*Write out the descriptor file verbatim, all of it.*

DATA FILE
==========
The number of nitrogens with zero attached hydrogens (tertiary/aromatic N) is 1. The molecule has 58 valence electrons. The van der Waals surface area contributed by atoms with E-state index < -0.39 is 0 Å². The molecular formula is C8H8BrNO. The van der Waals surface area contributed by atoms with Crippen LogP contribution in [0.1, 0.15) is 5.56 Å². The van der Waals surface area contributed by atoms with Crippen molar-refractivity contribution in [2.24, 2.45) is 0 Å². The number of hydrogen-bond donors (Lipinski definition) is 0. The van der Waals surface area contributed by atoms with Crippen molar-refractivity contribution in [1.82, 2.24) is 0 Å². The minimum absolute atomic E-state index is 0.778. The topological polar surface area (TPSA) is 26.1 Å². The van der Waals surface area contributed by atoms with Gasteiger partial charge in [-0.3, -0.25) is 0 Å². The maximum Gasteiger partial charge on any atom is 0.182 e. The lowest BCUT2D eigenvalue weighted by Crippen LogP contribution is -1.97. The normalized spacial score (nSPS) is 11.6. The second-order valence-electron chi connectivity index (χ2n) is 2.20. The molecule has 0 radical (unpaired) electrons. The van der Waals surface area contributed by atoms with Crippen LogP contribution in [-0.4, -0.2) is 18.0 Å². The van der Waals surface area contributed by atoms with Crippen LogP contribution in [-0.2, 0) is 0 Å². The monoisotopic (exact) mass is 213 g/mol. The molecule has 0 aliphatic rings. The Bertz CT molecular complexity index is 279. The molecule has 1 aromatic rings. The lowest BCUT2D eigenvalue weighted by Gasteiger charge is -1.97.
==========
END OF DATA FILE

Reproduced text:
The number of nitrogens with zero attached hydrogens (tertiary/aromatic N) is 1. The molecule has 58 valence electrons. The van der Waals surface area contributed by atoms with E-state index < -0.39 is 0 Å². The molecular formula is C8H8BrNO. The van der Waals surface area contributed by atoms with Crippen LogP contribution in [0.1, 0.15) is 5.56 Å². The van der Waals surface area contributed by atoms with Crippen molar-refractivity contribution in [2.24, 2.45) is 0 Å². The number of hydrogen-bond donors (Lipinski definition) is 0. The van der Waals surface area contributed by atoms with Crippen molar-refractivity contribution in [1.82, 2.24) is 0 Å². The minimum absolute atomic E-state index is 0.778. The topological polar surface area (TPSA) is 26.1 Å². The van der Waals surface area contributed by atoms with Gasteiger partial charge in [-0.3, -0.25) is 0 Å². The maximum Gasteiger partial charge on any atom is 0.182 e. The lowest BCUT2D eigenvalue weighted by Crippen LogP contribution is -1.97. The normalized spacial score (nSPS) is 11.6. The second-order valence-electron chi connectivity index (χ2n) is 2.20. The molecule has 0 radical (unpaired) electrons. The van der Waals surface area contributed by atoms with Crippen LogP contribution in [-0.4, -0.2) is 18.0 Å². The van der Waals surface area contributed by atoms with Crippen LogP contribution in [-0.2, 0) is 0 Å². The monoisotopic (exact) mass is 213 g/mol. The molecule has 0 aliphatic rings. The Bertz CT molecular complexity index is 279. The molecule has 1 aromatic rings. The lowest BCUT2D eigenvalue weighted by Gasteiger charge is -1.97.